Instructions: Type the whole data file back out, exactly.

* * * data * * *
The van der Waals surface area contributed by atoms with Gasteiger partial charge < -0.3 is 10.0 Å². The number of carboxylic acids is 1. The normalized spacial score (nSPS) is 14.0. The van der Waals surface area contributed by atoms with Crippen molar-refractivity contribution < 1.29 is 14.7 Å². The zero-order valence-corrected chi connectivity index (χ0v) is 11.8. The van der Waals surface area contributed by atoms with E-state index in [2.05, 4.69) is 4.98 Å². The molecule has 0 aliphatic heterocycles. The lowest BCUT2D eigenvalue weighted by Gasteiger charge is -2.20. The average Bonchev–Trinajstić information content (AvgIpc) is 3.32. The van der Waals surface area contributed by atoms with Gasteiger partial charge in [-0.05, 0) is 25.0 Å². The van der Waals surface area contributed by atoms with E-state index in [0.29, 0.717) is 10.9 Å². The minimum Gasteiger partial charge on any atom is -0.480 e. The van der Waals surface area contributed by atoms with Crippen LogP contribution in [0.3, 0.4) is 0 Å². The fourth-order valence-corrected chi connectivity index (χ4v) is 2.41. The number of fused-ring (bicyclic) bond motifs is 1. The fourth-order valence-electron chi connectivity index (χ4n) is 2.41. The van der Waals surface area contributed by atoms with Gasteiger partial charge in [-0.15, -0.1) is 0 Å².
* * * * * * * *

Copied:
The van der Waals surface area contributed by atoms with Gasteiger partial charge < -0.3 is 10.0 Å². The number of carboxylic acids is 1. The normalized spacial score (nSPS) is 14.0. The van der Waals surface area contributed by atoms with Crippen molar-refractivity contribution < 1.29 is 14.7 Å². The zero-order valence-corrected chi connectivity index (χ0v) is 11.8. The van der Waals surface area contributed by atoms with E-state index in [2.05, 4.69) is 4.98 Å². The molecule has 0 aliphatic heterocycles. The lowest BCUT2D eigenvalue weighted by Gasteiger charge is -2.20. The average Bonchev–Trinajstić information content (AvgIpc) is 3.32. The van der Waals surface area contributed by atoms with Gasteiger partial charge in [-0.05, 0) is 25.0 Å². The van der Waals surface area contributed by atoms with E-state index in [0.29, 0.717) is 10.9 Å². The minimum Gasteiger partial charge on any atom is -0.480 e. The van der Waals surface area contributed by atoms with Crippen LogP contribution in [0.3, 0.4) is 0 Å². The fourth-order valence-corrected chi connectivity index (χ4v) is 2.41. The number of fused-ring (bicyclic) bond motifs is 1. The fourth-order valence-electron chi connectivity index (χ4n) is 2.41. The van der Waals surface area contributed by atoms with Gasteiger partial charge in [-0.15, -0.1) is 0 Å².